Under the terms of the deal, Fox shareholders will receive US$38 a share in cash or Disney stock. They also get stock in the new Fox, led by Mr Murdoch's older son Lachlan.

That company will continue to operate Fox News, the Fox broadcast network and Fox Sports 1. It will focus on news and sports - live programming that is seen as less vulnerable to viewer losses in a streaming age - and also plans to ramp up production of scripted shows designed to appeal to a broad demographic.

At its heart, the merger is a huge bet that Mr Iger can establish a direct connection with consumers, sell them multiple monthly subscriptions to watch Disney programmes and upend the traditional model in which network owners collect fees for their content from pay-TV operators.

In April last year, Disney launched ESPN+, a US$5-a-month sports streaming service that has already passed two million subscribers. Hulu, in which Disney will acquire majority control, will focus on more adult-oriented fare, such as that produced by Fox's FX network and its Oscar-winning Fox Searchlight film studio.

Later this year, it will introduce Disney+, a family-focused streaming service that Mr Iger has said will be the home of all the classic Disney films, as well as original content.

NEW ASSETS

Much as Mr Iger built Disney's film studio into the industry leader by acquiring Pixar's animation, Marvel Entertainment's superheroes and Lucasfilm's Star Wars series, the Fox acquisition will bring new characters and franchises.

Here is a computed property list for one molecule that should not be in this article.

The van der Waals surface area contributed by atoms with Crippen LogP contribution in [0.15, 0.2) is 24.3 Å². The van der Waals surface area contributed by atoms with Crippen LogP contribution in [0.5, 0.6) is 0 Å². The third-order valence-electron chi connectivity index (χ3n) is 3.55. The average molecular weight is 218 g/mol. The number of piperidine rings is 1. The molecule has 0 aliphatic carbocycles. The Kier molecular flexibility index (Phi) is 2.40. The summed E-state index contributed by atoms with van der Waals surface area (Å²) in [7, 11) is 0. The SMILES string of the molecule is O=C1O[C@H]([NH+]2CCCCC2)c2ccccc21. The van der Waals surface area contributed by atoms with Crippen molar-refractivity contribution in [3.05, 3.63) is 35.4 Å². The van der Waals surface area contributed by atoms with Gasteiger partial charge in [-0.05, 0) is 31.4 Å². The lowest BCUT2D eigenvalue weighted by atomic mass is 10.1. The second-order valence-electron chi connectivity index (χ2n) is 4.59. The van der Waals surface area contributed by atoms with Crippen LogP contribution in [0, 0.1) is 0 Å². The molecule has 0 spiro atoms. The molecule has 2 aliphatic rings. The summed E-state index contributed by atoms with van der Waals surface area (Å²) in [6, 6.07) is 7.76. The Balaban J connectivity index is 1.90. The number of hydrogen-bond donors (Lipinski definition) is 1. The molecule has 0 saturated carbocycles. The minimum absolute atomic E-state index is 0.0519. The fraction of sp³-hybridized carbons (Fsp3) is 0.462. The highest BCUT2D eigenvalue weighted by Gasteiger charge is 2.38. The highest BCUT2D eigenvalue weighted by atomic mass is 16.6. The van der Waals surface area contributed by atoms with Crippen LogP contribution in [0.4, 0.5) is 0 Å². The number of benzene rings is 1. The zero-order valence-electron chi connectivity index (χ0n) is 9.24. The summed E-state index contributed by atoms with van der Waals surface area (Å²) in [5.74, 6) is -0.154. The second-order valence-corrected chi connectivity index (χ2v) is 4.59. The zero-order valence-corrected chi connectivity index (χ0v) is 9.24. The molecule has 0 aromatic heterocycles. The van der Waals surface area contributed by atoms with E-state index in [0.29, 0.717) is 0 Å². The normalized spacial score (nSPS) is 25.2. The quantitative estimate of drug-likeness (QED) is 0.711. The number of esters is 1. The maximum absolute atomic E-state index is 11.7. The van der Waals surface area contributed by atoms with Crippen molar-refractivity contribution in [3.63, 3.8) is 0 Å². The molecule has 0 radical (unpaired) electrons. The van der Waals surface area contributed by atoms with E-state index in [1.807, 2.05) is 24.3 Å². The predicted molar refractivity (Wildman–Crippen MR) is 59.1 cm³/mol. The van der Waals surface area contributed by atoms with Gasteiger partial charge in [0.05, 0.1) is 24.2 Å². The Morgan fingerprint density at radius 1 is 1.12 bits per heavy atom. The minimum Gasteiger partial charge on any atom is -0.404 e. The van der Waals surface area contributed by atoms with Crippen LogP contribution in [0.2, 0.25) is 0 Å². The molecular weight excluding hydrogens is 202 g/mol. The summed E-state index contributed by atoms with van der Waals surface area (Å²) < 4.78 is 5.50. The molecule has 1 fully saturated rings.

Mr Iger said at the March 7 annual meeting, for example, that a sequel to Fox's Avatar, the top-grossing movie in history, will be delivered in late 2020.

He plans to continue operating 20th Century Fox, Fox Searchlight and other film labels, many of which release the kind of R-rated films that Disney previously stayed away from.

Disney's new assets also include the powerhouse Fox TV studio, responsible for hits such as Homeland on Showtime, This Is Us on NBC and Empire on the Fox network.

Personnel decisions over the past few months reflect a virtual Fox takeover of Disney's TV business, with Fox president Peter Rice overseeing the combined company's entertainment channels and TV studio chief Dana Walden leading production. FX chief executive John Landgraf continues in his role.

Mr Iger's gamble is far from a sure thing. In addition to the cost of starting, marketing and running new streaming services, Disney is giving up revenue it could have made by selling its movies and TV shows to rivals. A deal with Netflix expired last year, for example, and Disney has said that revenue lost from licensing content will cut operating income by US$150 million this year.

The Fox deal, which was officially announced in December 2017, led to a bidding war with Comcast Corp. Disney warded off its rival suitor, but had to pay about 36 per cent more for Fox under new terms announced June last year. Comcast won Fox's stake in the Sky Plc and ultimately took over satellite TV service in Europe.

To win the blessing of regulators, Disney agreed to sell 22 Fox regional sports networks in the US, its half of the A&E channels in Europe and Fox's sports network in Brazil.

BLOOMBERG

A version of this article appeared in the print edition of The Straits Times on March 21, 2019, with the headline 'Thousands of layoffs seen after Disney acquires Fox'. Print Edition | Subscribe